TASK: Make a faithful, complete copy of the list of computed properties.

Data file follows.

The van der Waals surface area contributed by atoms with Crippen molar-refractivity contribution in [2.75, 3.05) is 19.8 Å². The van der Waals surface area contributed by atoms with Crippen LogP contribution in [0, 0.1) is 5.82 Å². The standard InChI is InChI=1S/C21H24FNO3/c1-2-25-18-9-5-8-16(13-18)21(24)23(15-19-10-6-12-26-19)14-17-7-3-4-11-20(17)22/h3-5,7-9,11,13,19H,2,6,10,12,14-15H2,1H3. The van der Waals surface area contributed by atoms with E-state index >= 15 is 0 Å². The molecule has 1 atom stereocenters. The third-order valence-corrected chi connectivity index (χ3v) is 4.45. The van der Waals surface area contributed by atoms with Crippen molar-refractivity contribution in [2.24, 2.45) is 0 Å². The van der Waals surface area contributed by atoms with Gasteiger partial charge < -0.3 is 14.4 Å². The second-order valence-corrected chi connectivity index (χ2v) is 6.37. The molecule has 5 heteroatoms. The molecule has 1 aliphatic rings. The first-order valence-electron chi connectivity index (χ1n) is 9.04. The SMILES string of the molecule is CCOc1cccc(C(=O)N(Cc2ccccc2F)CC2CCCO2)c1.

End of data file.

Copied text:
The van der Waals surface area contributed by atoms with Crippen molar-refractivity contribution in [2.75, 3.05) is 19.8 Å². The van der Waals surface area contributed by atoms with Crippen LogP contribution in [0, 0.1) is 5.82 Å². The standard InChI is InChI=1S/C21H24FNO3/c1-2-25-18-9-5-8-16(13-18)21(24)23(15-19-10-6-12-26-19)14-17-7-3-4-11-20(17)22/h3-5,7-9,11,13,19H,2,6,10,12,14-15H2,1H3. The van der Waals surface area contributed by atoms with E-state index >= 15 is 0 Å². The molecule has 1 atom stereocenters. The third-order valence-corrected chi connectivity index (χ3v) is 4.45. The van der Waals surface area contributed by atoms with Crippen molar-refractivity contribution in [2.24, 2.45) is 0 Å². The van der Waals surface area contributed by atoms with Gasteiger partial charge < -0.3 is 14.4 Å². The second-order valence-corrected chi connectivity index (χ2v) is 6.37. The molecule has 5 heteroatoms. The molecule has 1 aliphatic rings. The first-order valence-electron chi connectivity index (χ1n) is 9.04. The SMILES string of the molecule is CCOc1cccc(C(=O)N(Cc2ccccc2F)CC2CCCO2)c1.